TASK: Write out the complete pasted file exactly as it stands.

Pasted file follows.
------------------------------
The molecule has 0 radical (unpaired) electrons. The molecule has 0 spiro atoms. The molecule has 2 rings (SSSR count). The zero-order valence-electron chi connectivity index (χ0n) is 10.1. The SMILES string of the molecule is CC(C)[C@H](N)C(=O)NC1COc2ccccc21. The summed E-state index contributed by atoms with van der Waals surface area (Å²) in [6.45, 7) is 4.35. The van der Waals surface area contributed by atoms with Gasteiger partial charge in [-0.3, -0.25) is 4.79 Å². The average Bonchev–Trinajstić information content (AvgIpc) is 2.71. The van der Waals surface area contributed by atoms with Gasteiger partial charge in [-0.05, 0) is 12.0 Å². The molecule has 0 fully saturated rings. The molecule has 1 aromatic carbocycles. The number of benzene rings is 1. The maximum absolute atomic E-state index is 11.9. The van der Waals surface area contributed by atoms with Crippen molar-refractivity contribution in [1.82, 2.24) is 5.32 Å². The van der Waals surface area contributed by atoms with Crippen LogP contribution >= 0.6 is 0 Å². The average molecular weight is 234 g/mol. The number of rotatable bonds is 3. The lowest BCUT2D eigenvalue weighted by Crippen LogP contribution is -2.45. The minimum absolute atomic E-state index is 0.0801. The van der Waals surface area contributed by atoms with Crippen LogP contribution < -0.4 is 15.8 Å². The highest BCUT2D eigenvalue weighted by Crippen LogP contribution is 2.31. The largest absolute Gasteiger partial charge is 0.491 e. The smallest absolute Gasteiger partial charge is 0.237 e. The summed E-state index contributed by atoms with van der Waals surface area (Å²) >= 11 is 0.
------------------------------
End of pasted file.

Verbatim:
The molecule has 0 radical (unpaired) electrons. The molecule has 0 spiro atoms. The molecule has 2 rings (SSSR count). The zero-order valence-electron chi connectivity index (χ0n) is 10.1. The SMILES string of the molecule is CC(C)[C@H](N)C(=O)NC1COc2ccccc21. The summed E-state index contributed by atoms with van der Waals surface area (Å²) in [6.45, 7) is 4.35. The van der Waals surface area contributed by atoms with Gasteiger partial charge in [-0.3, -0.25) is 4.79 Å². The average Bonchev–Trinajstić information content (AvgIpc) is 2.71. The van der Waals surface area contributed by atoms with Gasteiger partial charge in [-0.05, 0) is 12.0 Å². The molecule has 0 fully saturated rings. The molecule has 1 aromatic carbocycles. The number of benzene rings is 1. The maximum absolute atomic E-state index is 11.9. The van der Waals surface area contributed by atoms with Crippen molar-refractivity contribution in [1.82, 2.24) is 5.32 Å². The van der Waals surface area contributed by atoms with Crippen LogP contribution >= 0.6 is 0 Å². The average molecular weight is 234 g/mol. The number of rotatable bonds is 3. The lowest BCUT2D eigenvalue weighted by Crippen LogP contribution is -2.45. The minimum absolute atomic E-state index is 0.0801. The van der Waals surface area contributed by atoms with Crippen LogP contribution < -0.4 is 15.8 Å². The highest BCUT2D eigenvalue weighted by Crippen LogP contribution is 2.31. The largest absolute Gasteiger partial charge is 0.491 e. The smallest absolute Gasteiger partial charge is 0.237 e. The summed E-state index contributed by atoms with van der Waals surface area (Å²) >= 11 is 0.